gries818 wrote:I'm not sure you are entirely right. Of course you are right that capacitive screens existed before the iPhone, and likely tons of other advanced technologies Apple has made popular existed BEFORE Apple decided to use them.
But merely saying a single technology has existed before doesn't mean its use isn't innovative. In other words, most Apple products are more than the sum of their parts. Apple has become popular again by building reliable devices, intuitive interfaces, and by striking the right blend between new technology and old technology.
Take the iPod for instance. Apple didn't invent the mp3 player (the concept has been around since the 80s, though only practical in the later 90s, early 00s). Apple didn't invent the desktop music player (iTunes, Windows Media Player, etc). But they combined ideas from others in a way that hadn't been done before in iPod+iTunes and innovated a little bit on their own. They built a revolutionary music store which has legitimized online music downloads and changed the way we buy music. They added the click wheel and made a simple user interface (supposedly on the traditional iPods, you can get anywhere in just four clicks).
The same is true for the iPhone. They didn't invent the phone, the smart phone, apps, capacitive screens, etc, but they did bring it together in a package the fits the Apple persona: it's easy and fun to use. And they innovated too... everybody could do apps, but they weren't popular or useful because you had to Google and Google to find apps for Windows Mobile or Palm. Centralize into a store, filter apps to remove spam and viruses, and offer one click installation (and purchasing for paid apps), and you've got an innovation.
I do agree with your assessment of the Apple package, or "experience", as I have heard it put. But, the reason I referred to Steve Jobs as a charismatic dictator is because he really decides or dictates your experience. It's what the tech media refers to as the "walled garden". To some people Apple products may be easy to use, but to many others the limitations make the experience more difficult to use and enjoy. Yet, there are people that will accept limitations to have the "newest and greatest" Apple technology.
I will give you an example of the frustration that my friend had with his iPhone 3G a couple years ago. My friend wanted an iPhone, so he picked up a brand new 3G and brought it over to show it off. He took a picture of me and added the picture to my contact and got ready to take a picture of my wife. She immediately snapped at him because she was 7 months pregnant and didn't want her picture taken while she was pregnant. She asked me to give him a picture that had from before she was pregnant, so I told him to turn on his Bluetooth and I would send it to him from my Nokia N95. 10 minutes later, after trying to send it multiple times I find an article online that says the iPhone's Bluetooth is crippled and will only connect to a headset. So, I transferred the picture to my web server, connected his iPhone to my Wifi network and opened the picture on the iPhone browser. After a few minutes of trying everything, I decided that there must be no way to download a picture from a web page, or Apple just made it incredibly difficult to figure out. I then told him I would e-mail it to him. He said he had a Hotmail account and couldn't get it set up to download his e-mail. So, I e-mailed the picture to my own Gmail account, then using his iPhone logged onto my Gmail account and downloaded the picture. I then removed my Gmail account from his phone... finally with the picture successfully downloaded...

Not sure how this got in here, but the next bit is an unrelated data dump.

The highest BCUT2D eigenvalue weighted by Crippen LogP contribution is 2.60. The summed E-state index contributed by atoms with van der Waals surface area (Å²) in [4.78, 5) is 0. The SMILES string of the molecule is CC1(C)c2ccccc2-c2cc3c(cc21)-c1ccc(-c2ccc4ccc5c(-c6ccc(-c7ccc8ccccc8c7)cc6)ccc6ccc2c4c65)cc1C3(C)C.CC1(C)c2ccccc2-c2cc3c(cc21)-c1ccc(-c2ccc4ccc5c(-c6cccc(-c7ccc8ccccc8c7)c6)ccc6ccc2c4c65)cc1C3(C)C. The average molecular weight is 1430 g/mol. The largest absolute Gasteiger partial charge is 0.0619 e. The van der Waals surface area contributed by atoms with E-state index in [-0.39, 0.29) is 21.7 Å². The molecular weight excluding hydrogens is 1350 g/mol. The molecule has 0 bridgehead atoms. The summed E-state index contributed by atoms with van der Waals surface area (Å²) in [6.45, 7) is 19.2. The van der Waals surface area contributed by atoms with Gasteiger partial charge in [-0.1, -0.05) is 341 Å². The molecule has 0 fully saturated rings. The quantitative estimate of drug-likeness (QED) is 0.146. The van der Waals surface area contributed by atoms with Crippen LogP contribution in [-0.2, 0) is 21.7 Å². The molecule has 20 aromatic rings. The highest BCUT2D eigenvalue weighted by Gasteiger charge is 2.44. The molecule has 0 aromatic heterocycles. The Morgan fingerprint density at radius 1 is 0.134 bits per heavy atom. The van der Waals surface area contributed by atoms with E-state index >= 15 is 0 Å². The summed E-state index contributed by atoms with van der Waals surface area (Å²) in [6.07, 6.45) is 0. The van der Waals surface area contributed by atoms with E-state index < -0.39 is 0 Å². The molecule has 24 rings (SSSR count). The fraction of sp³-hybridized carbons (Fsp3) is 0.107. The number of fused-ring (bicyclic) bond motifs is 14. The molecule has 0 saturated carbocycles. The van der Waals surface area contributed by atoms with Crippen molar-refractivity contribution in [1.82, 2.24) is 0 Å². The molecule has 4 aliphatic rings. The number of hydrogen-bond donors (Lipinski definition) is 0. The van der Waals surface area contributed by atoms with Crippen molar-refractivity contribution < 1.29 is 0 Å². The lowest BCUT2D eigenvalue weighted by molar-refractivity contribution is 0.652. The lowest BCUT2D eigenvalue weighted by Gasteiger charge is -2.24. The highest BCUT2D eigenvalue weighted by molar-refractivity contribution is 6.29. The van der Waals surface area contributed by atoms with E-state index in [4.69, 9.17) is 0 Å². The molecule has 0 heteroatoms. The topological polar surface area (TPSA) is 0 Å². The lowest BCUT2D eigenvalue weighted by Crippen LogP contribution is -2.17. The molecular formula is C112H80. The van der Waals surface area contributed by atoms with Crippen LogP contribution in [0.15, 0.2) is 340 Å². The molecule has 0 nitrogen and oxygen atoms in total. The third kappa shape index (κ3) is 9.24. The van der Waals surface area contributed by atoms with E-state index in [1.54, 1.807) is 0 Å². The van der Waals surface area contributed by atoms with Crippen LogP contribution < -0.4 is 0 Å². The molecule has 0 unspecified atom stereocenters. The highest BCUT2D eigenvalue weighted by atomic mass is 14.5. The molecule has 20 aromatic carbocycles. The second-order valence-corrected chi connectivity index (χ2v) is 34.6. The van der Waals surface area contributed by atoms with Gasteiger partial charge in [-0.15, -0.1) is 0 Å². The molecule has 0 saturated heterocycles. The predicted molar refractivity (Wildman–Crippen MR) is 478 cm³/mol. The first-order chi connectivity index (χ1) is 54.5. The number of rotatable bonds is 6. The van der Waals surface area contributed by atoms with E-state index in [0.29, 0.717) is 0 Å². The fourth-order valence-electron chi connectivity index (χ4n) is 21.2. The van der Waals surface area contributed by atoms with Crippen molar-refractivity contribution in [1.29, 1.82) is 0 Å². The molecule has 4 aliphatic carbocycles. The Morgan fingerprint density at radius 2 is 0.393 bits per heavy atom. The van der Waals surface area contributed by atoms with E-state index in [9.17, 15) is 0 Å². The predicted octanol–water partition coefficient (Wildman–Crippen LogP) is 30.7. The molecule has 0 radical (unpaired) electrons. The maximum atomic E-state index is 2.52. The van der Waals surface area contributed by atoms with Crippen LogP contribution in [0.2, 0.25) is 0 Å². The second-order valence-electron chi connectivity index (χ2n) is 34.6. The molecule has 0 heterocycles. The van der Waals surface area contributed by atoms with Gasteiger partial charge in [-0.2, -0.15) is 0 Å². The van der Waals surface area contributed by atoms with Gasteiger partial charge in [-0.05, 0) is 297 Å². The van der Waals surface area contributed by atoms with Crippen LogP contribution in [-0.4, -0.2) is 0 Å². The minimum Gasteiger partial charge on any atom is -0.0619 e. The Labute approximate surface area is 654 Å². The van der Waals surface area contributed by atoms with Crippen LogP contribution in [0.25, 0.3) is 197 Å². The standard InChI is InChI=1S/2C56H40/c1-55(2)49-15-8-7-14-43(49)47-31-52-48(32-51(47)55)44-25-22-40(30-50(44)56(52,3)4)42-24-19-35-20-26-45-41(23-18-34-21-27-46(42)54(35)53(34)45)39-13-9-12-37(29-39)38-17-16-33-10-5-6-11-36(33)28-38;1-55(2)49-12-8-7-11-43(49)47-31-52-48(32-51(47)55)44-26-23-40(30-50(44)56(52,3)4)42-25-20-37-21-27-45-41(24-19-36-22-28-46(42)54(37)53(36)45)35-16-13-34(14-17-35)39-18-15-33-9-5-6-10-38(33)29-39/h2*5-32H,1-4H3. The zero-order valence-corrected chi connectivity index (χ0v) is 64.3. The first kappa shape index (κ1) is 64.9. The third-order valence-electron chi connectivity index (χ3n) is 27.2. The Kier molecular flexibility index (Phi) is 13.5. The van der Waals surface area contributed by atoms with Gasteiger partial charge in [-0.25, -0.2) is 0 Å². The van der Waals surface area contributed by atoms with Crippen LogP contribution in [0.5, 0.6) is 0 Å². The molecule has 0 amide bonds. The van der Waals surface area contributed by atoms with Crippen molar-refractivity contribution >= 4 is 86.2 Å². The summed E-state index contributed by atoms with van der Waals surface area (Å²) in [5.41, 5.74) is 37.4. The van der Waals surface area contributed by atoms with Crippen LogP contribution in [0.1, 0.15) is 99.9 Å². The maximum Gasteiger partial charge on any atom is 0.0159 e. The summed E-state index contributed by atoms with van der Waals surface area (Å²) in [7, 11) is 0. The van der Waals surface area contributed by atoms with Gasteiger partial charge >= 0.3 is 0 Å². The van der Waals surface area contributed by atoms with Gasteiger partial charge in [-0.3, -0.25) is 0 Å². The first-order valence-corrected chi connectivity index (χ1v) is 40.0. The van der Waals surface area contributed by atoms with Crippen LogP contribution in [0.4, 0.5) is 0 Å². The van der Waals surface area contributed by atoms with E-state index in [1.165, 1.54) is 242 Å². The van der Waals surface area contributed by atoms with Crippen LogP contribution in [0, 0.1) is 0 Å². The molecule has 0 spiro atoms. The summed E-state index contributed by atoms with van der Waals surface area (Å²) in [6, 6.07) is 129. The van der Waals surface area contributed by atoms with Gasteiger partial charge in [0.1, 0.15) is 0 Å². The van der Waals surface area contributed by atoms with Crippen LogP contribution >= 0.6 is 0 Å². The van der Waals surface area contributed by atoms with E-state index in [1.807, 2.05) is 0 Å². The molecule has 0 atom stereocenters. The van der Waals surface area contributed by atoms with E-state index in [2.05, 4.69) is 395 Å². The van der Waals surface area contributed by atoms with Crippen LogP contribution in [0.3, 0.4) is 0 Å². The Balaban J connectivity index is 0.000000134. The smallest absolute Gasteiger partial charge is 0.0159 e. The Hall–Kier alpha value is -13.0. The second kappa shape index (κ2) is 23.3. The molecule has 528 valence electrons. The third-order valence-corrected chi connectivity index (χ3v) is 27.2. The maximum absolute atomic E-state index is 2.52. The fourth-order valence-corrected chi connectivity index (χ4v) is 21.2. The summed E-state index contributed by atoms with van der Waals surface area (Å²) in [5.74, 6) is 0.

Apple didn't invent the App store, they were just the first ones to call it an "App store". I remember downloading games like Splinter Cell to my Nokia 6200 over Edge (maybe it was GPRS) back in 2004. I didn't Google them, I went to an application on my phone that allowed me access to a variety of Applications, some developed by Nokia and some not. I was able to purchase the Applications and have the cost charged to my Cingular phone bill.
I appreciate that people want choices, that is what spurs competition, which results in better products. You would never believe it, but I was the one that recommended the iPhone 3G to my friend when he wanted a smart phone. He had never owned a smart phone before and I knew his expectations. He likes his phone and will probably get a 5G when they come out. I just don't like hearing that everyone is copying Apple and all of the "innovating" they do, especially when you realize that they are rarely the first to do anything and how restrictive many of their products can be.